PORTFOLIO POINT: This year’s budget papers back stockmarket investment in resource-related industries and offer some surprise insights into manufacturing.
As our new investment writer Adam Carr writes elsewhere in Eureka Report tonight, this is not a contractionary budget, and it will not have a dampening effect on the domestic economy – it won’t offset the effect of 1% in rate cuts from the Reserve Bank, as many might have feared.
But there are plenty of wrinkles within that picture and plenty of opportunities for investors to take advantage of them.
As you’d be aware, Treasury is not a perfect forecaster of the Australian economy; in fact, to be quite truthful, it’s usually wrong. But Treasury economists are some of the best and brightest in the land, and their econometric models are by far the most comprehensive, so it’s always worth paying attention to what they say.
Specifically, Treasury’s “little boxes” in Budget Statement No. 2 – “Economic Outlook”, are always a useful guide to the most important themes. These are shaded sections that focus on particular hot topics about the economy that Treasury’s boffins reckon are worthwhile, so I thought I would pass on what they say.
Box 1 is “International Comparisons”, so we can forget about that – it’s not very useful for investors. Box 2 is “Direct spillovers from the resources boom”, and is worth a look.
You will recall that at Eureka Report, we have been strongly recommending investment in mining services businesses. Treasury backs this view up.
“A substantial part of resource-related activity is occurring in the construction sector. Around 60 per cent of capital expenditure on buildings and other structures over the past year has been mining related, up from 29 per cent at the start of the mining boom in 2003-04.
“There is also resource-related activity occurring in the manufacturing sector, especially the part which makes specialised machinery for mining.”
It also has a direct spillover into transport and services, including insurance and finance, and scientific and technical services, which are up 40% since 2002, versus 27% for GDP as a whole.
Box 3 is about “Indirect spillovers from the resources boom”, and includes such things as retail sales growing 6.4% in WA since the start of the boom, versus 4% in the rest of Australia, as well as the impact on aviation of using fly-in, fly-out workers. Overall, this box reinforces the message that attaching yourself to the resources boom in some way is a good idea.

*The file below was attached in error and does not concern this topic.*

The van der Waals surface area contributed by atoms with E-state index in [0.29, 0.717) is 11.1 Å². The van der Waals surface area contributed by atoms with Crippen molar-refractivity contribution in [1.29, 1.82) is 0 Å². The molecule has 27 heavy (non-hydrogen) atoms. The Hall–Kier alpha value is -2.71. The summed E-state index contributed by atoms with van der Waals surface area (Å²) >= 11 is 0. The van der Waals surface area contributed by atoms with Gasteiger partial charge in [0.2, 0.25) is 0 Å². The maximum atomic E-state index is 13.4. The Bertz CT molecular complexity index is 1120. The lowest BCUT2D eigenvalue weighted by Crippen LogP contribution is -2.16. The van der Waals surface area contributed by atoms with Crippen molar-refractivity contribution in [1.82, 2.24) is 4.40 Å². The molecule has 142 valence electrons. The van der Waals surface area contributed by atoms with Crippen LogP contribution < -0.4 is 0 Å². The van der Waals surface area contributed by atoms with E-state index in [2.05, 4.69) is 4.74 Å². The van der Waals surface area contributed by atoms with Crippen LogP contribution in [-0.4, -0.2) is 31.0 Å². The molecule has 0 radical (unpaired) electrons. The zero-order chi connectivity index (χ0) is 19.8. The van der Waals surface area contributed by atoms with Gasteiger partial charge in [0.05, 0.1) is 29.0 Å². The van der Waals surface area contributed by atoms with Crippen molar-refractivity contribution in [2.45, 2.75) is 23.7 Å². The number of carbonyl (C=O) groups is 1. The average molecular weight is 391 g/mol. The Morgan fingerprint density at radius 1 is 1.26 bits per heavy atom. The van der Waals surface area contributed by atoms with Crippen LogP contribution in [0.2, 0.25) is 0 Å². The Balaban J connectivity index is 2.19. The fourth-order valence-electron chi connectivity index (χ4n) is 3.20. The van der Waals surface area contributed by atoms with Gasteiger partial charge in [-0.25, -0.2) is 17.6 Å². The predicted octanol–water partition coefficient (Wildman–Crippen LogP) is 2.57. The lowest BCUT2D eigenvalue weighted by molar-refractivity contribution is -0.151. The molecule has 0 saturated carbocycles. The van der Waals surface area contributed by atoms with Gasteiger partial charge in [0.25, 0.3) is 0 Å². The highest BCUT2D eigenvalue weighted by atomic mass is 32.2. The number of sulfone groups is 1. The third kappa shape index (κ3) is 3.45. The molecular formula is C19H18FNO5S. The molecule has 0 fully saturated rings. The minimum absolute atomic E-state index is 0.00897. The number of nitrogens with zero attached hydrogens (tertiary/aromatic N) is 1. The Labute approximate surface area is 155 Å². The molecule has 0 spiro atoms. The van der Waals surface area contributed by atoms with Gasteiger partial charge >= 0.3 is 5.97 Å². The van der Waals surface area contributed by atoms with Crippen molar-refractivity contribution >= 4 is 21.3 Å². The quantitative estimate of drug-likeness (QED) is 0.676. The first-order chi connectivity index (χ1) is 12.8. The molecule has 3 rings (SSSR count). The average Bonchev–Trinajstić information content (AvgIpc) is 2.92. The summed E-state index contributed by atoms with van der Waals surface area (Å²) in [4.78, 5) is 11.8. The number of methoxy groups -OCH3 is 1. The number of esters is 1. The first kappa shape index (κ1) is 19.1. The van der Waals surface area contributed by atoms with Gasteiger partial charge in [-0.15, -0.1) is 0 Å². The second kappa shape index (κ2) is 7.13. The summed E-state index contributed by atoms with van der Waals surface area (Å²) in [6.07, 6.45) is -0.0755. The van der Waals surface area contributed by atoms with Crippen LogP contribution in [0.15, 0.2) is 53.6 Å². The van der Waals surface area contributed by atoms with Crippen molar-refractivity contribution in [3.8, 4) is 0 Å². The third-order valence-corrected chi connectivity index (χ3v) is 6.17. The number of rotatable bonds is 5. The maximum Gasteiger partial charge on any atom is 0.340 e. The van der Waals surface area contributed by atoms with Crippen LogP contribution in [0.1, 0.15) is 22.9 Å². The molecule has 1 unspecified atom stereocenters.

Box 4 is about “Changing patterns of consumer spending”, which is also an important topic.
Treasury points out there has been a rapid increase in demand for services as a proportion of spending, as opposed to goods. “This has seen increased demand, particularly for some services such as overseas travel and recreation, the consumption of which has grown relatively rapidly as households have become wealthier.”
Yes, we all know that, Mr Treasury – tell us something we don’t know. It goes on: “Within retail, the pattern of demand has been uneven. While sales growth has been especially subdued for clothing and book retailers, and department stores, other retail segments such as food and beverages, and pharmaceuticals retailing have fared considerably better.”
Box 5 is about manufacturing, which has fallen from over 12% of GDP to 8.5%, while its share of employment has fallen from 11% to 8.5%.
“However, these high level trends mask important differences, with some parts of manufacturing struggling while other parts are doing well.”
Which parts are doing well? Those connected to the resources sector, of course!
“Over the past decade, professional and scientific equipment exports have tripled while chemicals and related-products exports have increased by around 60 per cent. Exports of machinery have also grown solidly.”
In general, Treasury is quite upbeat about manufacturing, concluding that manufacturers have also been more likely to innovate in the way they do business. In 2009-10, almost 30% of manufacturers reported making process innovations – about twice as much as the rest of the economy.
Box 6 is about “the impact of emerging Asia on Australian exporters” and points out that although China has been a major contributor, all the key emerging economies of Asia have grown more rapidly than the advanced economies.
Treasury says the reorientation of Australian businesses towards Asia is most stark for commodities businesses, but is “evident in all major export classes”.
“The emergence of Asia is likely to provide increasing opportunities for Australia’s manufacturing and service sectors.
“By 2030 there are expected to be 3 billion people in the middle income bracket in the Asia Pacific region. As their incomes increase they will spend more on high-value manufactured goods (such as medical and pharmaceutical products) and services (such as health, education, finance and tourism), and food, providing opportunities for Australian businesses.
“These changes are already underway. For example, over the past decade Chinese visitors arrivals have increased from around 160,000 per year to 540,000 per year and Indian arrivals have increased from 50,000 to 150,000 per year.”
Now, look, I’m not saying you should base your investment strategy on what Treasury says, but it’s definitely grist for the mill, as it were.
At Eureka Report, we have been on about these themes for years; it’s good to be supported in this by the Australian Treasury. Go resources!